References

1. https://www.trains.com/trn/news-reviews/news-wire/railroad-employee-covid-19-infections-hit-pandemic-high/

2. https://cepr.net/report/contagion-nation-2020-united-states-still-the-only-wealthy-nation-without-paid-sick-leave/

3. https://www.forbes.com/sites/danmunro/2014/06/16/u-s-healthcare-ranked-dead-last-compared-to-10-other-countries/#76bd1600576f

4. https://www.americanprogress.org/article/lack-paid-leave-risks-public-health-coronavirus-outbreak/

5. https://www.nationalpartnership.org/our-work/resources/economic-justice/paid-sick-days/paid-sick-days-improve-our-public-health.pdf

6. https://www.abetterbalance.org/sick-without-a-safety-net/

7. https://shift.hks.harvard.edu/paid-sick-leave-brief/

8. https://www.kff.org/coronavirus-covid-19/issue-brief/coronavirus-puts-a-spotlight-on-paid-leave-policies/

9. https://news.bloomberglaw.com/daily-labor-report/rail-strike-threat-brings-new-focus-on-work-attendance-policies

10. https://www.moneygeek.com/insurance/health/analysis/americans-without-coverage/

10a. https://www.hhs.gov/about/news/2022/08/02/new-hhs-report-shows-national-uninsured-rate-reached-all-time-low-in-2022.html

11. https://www.commonwealthfund.org/publications/issue-briefs/2022/sep/state-us-health-insurance-2022-biennial-survey

12. https://www.healthaffairs.org/doi/10.1377/hlthaff.2015.0965     

I’ve Been Striking on the Railroad

By Karyn Pomerantz, 11-20-2022

UPDATE: US workers just rejected the contract offer. 11-21-2022

There’s an old song, “I’ve Been Working on the Railroad,” that goes like this:

I’ve been working on the railroad

All the live-long day.

I’ve been working on the railroad

Just to pass the time away.

Can’t you hear the whistle blowing, rise up so early in the morn…

Written in 1894, this famous song depicts the back-breaking work of railroad workers. Built in the 19th Century, largely by black and Chinese workers, the railway system played an integral part in building capitalism in the United States, carrying oil, steel, and other critical products to western markets. The “robber baron” industrialists, such as John D. Rockefeller, Andrew Carnegie, and Cornelius Vanderbilt, made a killing in these industries by cheating and violently attacking workers to create massive wealth.

Today, railroad workers are on the rise. This article will describe potential, current, and previous railway strikes. Because these militant multiracial actions disrupt business, they can improve the lives of workers much more substantially than any electoral strategies. Mass struggles teach us how to work together, identify our enemies and allies, and how to make changes.

Continue reading “I’ve Been Striking on the Railroad”

Climactic

by Ellen Isaacs

November 20, 2022

There is nothing new to say

Except that it is astounding, it is horrifying, it is revelatory that

Those who began it, who knew what they were doing, who now know

That the warming world, their enterprise, will kill itself and us too.

And still they barely act.

We will not say anything new

Except that we will omit the part

About how it might be averted, might reverse itself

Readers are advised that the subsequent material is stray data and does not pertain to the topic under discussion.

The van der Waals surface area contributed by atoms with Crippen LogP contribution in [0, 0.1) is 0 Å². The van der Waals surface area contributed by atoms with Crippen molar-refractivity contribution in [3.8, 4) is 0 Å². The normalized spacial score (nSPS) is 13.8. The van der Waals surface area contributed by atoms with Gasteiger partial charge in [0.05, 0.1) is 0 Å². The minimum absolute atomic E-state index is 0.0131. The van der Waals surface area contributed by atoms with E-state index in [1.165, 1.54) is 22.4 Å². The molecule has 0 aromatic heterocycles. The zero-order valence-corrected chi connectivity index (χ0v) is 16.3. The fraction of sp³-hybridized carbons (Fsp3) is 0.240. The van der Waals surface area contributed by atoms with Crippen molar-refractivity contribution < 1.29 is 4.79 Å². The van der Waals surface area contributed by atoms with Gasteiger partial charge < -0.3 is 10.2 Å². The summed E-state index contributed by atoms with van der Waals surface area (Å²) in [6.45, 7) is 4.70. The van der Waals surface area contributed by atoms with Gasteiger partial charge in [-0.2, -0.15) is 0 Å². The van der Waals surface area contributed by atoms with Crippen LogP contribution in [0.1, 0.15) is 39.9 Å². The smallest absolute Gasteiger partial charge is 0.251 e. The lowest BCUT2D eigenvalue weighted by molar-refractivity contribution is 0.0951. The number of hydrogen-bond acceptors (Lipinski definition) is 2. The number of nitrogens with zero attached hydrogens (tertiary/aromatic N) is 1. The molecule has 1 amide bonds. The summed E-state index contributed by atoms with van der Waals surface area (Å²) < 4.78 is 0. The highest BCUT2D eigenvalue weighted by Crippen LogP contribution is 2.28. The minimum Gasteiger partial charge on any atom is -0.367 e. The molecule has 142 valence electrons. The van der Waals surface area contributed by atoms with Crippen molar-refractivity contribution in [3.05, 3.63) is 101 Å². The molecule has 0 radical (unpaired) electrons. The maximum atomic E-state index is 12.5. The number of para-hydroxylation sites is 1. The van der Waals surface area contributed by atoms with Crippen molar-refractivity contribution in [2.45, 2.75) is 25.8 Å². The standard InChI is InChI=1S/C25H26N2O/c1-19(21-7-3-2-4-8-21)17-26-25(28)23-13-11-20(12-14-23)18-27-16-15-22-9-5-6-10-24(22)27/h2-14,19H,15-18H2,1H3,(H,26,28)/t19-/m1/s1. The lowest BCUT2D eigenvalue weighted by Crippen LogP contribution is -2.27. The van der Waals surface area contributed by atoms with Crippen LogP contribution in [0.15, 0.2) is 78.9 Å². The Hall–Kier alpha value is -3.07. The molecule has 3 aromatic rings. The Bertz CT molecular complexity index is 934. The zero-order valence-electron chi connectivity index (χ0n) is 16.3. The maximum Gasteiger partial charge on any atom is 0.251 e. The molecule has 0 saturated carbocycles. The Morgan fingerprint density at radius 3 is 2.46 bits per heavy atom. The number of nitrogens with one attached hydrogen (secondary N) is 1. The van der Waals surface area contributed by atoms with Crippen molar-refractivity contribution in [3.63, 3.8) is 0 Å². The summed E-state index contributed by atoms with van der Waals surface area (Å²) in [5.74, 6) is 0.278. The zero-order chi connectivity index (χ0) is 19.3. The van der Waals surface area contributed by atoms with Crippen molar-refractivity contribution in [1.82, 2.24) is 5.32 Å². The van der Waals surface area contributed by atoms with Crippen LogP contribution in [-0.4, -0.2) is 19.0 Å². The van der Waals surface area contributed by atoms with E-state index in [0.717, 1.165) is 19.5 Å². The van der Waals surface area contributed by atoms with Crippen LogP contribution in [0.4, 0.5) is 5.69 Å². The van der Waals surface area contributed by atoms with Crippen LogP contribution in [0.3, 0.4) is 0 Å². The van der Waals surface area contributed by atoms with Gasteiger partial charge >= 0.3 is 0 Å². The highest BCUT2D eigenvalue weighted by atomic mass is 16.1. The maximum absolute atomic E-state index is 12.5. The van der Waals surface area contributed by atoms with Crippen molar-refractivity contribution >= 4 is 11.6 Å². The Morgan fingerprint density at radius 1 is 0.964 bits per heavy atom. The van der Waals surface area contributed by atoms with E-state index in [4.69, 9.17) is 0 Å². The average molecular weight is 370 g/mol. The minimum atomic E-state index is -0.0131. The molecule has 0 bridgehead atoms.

Might not destroy our home —

Unless we destroy the destroyers.

Let’s not forget that scientists noted that something was amiss as early as the mid-1800s. In 1824, Joseph Fourier calculated that an earth-sized planet, at our distance from the sun, ought to be much colder, and in 1856 Eunice Foote discovered that carbon dioxide and water vapor were trapping heat in the earth’s atmosphere. By 1886, Svante Arrhenius predicted that carbon dioxide in the atmosphere could increase surface temperature; by 1956 climate change was predicted.1

.

Continue reading “Climactic”

THE FIRST BLACK PANTHER MOVIE: A Review

by a retired teacher, 11-14-2022

Yes, movies are entertaining and fun, but they also convey important viewpoints about life.

Undoubtedly, we won’t all agree about the ideas in a movie. I’m sharing this review to offer some thoughts that you may wish to consider while thinking about the implied themes in the brand new Wakanda Forever film. I look forward to hearing your thoughts. Here’s the original review:

For sure – as compared to many thousands of movies with no Black characters; or with just a few Black characters, all depicted as subservient; or with many Black characters but none given depth, complexity and leadership on the world scene – Black Panther is a breath of fresh air.

And it’s truly pleasing to hear about that day on the set, with hundreds of Black actors on the mountainside in a joyous mood between takes, celebrating the fact that so many actors of color have been employed in a major film, in a story about the most technologically advanced civilization on the planet. And it’s great to see women in leading roles: powerful, insightful, and on the cutting edge of scientific breakthroughs.

Continue reading “THE FIRST BLACK PANTHER MOVIE: A Review”

Covid Protections- Not War!

Presentation at the People’s Public Health Conference, November 4, 2022

Karyn Pomerantz, 11-8-2022

An audio file with slides is listed at

Introduction:

This talk will define imperialism and apply it to Russia and the US, identify the material and political causes of the war, depict the health and economic costs of this war, and recommend urgent strategies to end it.